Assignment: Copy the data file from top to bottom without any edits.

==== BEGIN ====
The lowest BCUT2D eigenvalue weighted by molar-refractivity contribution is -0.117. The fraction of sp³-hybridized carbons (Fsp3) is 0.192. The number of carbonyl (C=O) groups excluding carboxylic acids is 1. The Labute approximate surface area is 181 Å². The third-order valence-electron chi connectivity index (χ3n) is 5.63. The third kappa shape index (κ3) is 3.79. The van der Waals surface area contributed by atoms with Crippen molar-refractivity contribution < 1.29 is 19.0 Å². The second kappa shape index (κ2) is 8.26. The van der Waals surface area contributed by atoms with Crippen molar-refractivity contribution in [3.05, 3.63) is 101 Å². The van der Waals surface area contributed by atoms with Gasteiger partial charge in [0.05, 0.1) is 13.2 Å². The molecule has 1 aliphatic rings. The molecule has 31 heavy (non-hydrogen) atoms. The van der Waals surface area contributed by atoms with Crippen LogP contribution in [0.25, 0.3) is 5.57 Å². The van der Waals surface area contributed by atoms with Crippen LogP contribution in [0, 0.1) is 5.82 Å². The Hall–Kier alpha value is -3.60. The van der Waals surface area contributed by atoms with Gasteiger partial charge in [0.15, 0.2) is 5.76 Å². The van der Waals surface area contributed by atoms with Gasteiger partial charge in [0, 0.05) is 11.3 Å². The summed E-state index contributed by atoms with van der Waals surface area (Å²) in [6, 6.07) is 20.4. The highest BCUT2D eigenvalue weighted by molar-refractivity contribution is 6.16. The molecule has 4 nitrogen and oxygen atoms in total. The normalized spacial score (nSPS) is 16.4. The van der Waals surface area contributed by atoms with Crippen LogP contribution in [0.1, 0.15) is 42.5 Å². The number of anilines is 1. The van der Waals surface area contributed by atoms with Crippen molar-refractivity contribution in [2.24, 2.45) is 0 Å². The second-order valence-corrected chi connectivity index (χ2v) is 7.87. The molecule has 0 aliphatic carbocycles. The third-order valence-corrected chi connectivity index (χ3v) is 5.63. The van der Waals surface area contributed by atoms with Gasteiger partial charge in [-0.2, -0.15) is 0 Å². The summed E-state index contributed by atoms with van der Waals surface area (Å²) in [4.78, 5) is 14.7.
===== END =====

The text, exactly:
The lowest BCUT2D eigenvalue weighted by molar-refractivity contribution is -0.117. The fraction of sp³-hybridized carbons (Fsp3) is 0.192. The number of carbonyl (C=O) groups excluding carboxylic acids is 1. The Labute approximate surface area is 181 Å². The third-order valence-electron chi connectivity index (χ3n) is 5.63. The third kappa shape index (κ3) is 3.79. The van der Waals surface area contributed by atoms with Crippen molar-refractivity contribution < 1.29 is 19.0 Å². The second kappa shape index (κ2) is 8.26. The van der Waals surface area contributed by atoms with Crippen molar-refractivity contribution in [3.05, 3.63) is 101 Å². The van der Waals surface area contributed by atoms with Gasteiger partial charge in [0.05, 0.1) is 13.2 Å². The molecule has 1 aliphatic rings. The molecule has 31 heavy (non-hydrogen) atoms. The van der Waals surface area contributed by atoms with Crippen LogP contribution in [0.25, 0.3) is 5.57 Å². The van der Waals surface area contributed by atoms with Crippen LogP contribution in [0, 0.1) is 5.82 Å². The Hall–Kier alpha value is -3.60. The van der Waals surface area contributed by atoms with Gasteiger partial charge in [0.15, 0.2) is 5.76 Å². The van der Waals surface area contributed by atoms with Gasteiger partial charge in [0, 0.05) is 11.3 Å². The summed E-state index contributed by atoms with van der Waals surface area (Å²) in [6, 6.07) is 20.4. The highest BCUT2D eigenvalue weighted by molar-refractivity contribution is 6.16. The molecule has 4 nitrogen and oxygen atoms in total. The normalized spacial score (nSPS) is 16.4. The van der Waals surface area contributed by atoms with Crippen LogP contribution in [0.1, 0.15) is 42.5 Å². The number of anilines is 1. The van der Waals surface area contributed by atoms with Crippen molar-refractivity contribution in [2.24, 2.45) is 0 Å². The second-order valence-corrected chi connectivity index (χ2v) is 7.87. The molecule has 0 aliphatic carbocycles. The third-order valence-corrected chi connectivity index (χ3v) is 5.63. The van der Waals surface area contributed by atoms with Gasteiger partial charge in [-0.2, -0.15) is 0 Å². The summed E-state index contributed by atoms with van der Waals surface area (Å²) in [4.78, 5) is 14.7.